And the taxpayers from here should make him whole?

    Everybody, I would show this story here, would be a sure vote for an anti-EU party. Maybe we should get some flag burning going. But I don’t, I am a civilized person. At least I claim that : – )

    James Coburn was really good in this movie: e.g. “If we take the Irish off birth control, this will check up the electoral vote in no time.

    @ vinny
    I dont need the wealth tax to be “punitive”. Just enough to pay down their national debt to the target 60% GDP

    @ bunbury

    There is very much something as society. It is the glue which holds all together. That the poor and the sick are taken care of, and everybody knows that they have a guarantee to that. That the law protects all, and not just those, who can pay a rich lawyer.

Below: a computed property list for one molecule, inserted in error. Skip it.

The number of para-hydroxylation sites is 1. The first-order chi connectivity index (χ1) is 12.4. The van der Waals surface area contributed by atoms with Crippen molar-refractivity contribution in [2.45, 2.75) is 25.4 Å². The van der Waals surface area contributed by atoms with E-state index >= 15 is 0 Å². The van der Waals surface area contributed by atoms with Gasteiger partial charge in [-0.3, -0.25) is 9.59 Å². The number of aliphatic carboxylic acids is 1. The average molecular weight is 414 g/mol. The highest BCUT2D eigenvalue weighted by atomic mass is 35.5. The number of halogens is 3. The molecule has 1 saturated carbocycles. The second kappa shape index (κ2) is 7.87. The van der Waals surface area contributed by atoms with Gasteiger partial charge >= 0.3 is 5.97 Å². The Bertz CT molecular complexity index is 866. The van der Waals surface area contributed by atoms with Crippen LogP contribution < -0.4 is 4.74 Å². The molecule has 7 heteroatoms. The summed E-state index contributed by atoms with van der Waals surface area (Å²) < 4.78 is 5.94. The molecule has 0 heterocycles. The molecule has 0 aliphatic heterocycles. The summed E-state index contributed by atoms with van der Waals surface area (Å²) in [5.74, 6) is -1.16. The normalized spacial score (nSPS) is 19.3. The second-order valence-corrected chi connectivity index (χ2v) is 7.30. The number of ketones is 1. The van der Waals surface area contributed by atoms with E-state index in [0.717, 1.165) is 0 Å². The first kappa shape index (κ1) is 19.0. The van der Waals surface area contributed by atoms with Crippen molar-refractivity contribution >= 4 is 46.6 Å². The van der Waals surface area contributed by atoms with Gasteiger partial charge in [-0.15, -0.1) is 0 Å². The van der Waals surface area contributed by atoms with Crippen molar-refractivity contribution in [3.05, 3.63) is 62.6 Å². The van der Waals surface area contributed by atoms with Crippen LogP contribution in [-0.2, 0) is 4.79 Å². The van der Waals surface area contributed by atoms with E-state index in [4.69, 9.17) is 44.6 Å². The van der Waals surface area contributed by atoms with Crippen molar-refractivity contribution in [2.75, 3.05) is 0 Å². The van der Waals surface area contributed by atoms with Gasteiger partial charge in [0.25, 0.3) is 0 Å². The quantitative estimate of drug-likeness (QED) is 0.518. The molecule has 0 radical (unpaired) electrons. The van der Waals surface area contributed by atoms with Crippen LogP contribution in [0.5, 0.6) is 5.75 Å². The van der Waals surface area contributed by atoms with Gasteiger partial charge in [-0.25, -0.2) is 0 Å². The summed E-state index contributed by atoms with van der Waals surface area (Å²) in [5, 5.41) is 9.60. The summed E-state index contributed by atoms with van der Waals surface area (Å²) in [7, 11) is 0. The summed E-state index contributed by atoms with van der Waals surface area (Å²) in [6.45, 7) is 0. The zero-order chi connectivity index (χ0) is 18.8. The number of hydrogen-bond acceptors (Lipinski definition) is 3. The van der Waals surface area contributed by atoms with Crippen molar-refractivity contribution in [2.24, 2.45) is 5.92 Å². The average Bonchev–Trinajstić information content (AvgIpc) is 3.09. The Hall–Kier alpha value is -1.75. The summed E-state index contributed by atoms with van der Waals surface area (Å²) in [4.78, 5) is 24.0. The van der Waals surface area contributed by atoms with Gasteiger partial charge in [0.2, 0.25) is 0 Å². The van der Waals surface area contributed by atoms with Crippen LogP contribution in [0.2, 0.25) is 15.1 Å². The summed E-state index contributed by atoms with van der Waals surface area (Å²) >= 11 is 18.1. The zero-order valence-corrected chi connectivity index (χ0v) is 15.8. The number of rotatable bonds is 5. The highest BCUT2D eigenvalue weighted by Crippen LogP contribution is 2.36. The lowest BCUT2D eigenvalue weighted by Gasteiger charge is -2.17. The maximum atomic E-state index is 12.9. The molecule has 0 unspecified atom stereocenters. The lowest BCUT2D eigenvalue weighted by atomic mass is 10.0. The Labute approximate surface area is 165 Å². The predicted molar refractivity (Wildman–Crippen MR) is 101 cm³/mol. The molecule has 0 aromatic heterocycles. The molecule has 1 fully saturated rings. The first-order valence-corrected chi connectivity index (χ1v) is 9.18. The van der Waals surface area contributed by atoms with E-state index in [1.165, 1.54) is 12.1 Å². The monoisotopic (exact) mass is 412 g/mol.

34. Increased (or trend increases) in productivity (whatever that defines out as) axiomatically means less employment opportunities. THought thta was obvious. Unless! 😎

    The residuals will ‘enjoy’ zero-hours contracts, less-than-living-wage, underemployment, replacement-with-interns, etc., malarkey.

    You have to concentrate very hard on this debt predicament. Unless it goes away (fat chance with the current proposals) or we have a decade of 7% annual compounding economic ‘growth’ (without borrowing one extra sou) – which effectively should be sufficient to pay down the debts.

    Which is more likely? Political agreement on defaults and write downs, or geometrical economic growth?

  35. @ vinny